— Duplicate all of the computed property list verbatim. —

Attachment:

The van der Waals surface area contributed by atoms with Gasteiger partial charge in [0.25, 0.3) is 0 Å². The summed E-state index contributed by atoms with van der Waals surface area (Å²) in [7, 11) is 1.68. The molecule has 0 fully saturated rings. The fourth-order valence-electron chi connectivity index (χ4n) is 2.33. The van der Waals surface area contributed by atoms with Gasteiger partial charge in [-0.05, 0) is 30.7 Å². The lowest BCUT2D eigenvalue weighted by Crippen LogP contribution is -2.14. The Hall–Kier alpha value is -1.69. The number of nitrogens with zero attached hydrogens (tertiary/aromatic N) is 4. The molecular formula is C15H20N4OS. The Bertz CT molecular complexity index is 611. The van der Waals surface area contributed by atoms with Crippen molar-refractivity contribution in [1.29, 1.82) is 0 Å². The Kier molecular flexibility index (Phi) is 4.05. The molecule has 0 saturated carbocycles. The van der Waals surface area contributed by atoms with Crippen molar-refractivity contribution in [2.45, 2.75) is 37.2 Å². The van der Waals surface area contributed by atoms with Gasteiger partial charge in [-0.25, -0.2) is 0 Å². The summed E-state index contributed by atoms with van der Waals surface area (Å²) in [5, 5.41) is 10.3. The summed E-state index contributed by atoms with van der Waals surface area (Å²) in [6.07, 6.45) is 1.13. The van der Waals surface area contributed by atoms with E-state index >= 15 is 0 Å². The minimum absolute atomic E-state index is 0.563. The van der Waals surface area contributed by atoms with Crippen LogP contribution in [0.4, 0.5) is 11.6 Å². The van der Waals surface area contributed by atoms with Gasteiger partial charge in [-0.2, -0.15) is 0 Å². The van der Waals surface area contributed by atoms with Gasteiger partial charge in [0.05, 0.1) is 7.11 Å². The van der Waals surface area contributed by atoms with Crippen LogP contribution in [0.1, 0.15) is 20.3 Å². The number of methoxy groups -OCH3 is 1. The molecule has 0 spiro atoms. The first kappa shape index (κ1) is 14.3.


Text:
The van der Waals surface area contributed by atoms with Gasteiger partial charge in [0.25, 0.3) is 0 Å². The summed E-state index contributed by atoms with van der Waals surface area (Å²) in [7, 11) is 1.68. The molecule has 0 fully saturated rings. The fourth-order valence-electron chi connectivity index (χ4n) is 2.33. The van der Waals surface area contributed by atoms with Gasteiger partial charge in [-0.05, 0) is 30.7 Å². The lowest BCUT2D eigenvalue weighted by Crippen LogP contribution is -2.14. The Hall–Kier alpha value is -1.69. The number of nitrogens with zero attached hydrogens (tertiary/aromatic N) is 4. The molecular formula is C15H20N4OS. The Bertz CT molecular complexity index is 611. The van der Waals surface area contributed by atoms with Crippen molar-refractivity contribution in [1.29, 1.82) is 0 Å². The Kier molecular flexibility index (Phi) is 4.05. The molecule has 0 saturated carbocycles. The van der Waals surface area contributed by atoms with Crippen molar-refractivity contribution in [2.45, 2.75) is 37.2 Å². The van der Waals surface area contributed by atoms with Gasteiger partial charge in [-0.25, -0.2) is 0 Å². The summed E-state index contributed by atoms with van der Waals surface area (Å²) in [5, 5.41) is 10.3. The summed E-state index contributed by atoms with van der Waals surface area (Å²) in [6.07, 6.45) is 1.13. The van der Waals surface area contributed by atoms with E-state index >= 15 is 0 Å². The minimum absolute atomic E-state index is 0.563. The van der Waals surface area contributed by atoms with Crippen LogP contribution in [0.4, 0.5) is 11.6 Å². The van der Waals surface area contributed by atoms with Gasteiger partial charge in [-0.2, -0.15) is 0 Å². The van der Waals surface area contributed by atoms with Gasteiger partial charge in [0.05, 0.1) is 7.11 Å². The van der Waals surface area contributed by atoms with Crippen LogP contribution in [0.1, 0.15) is 20.3 Å². The number of methoxy groups -OCH3 is 1. The molecule has 0 spiro atoms. The first kappa shape index (κ1) is 14.3.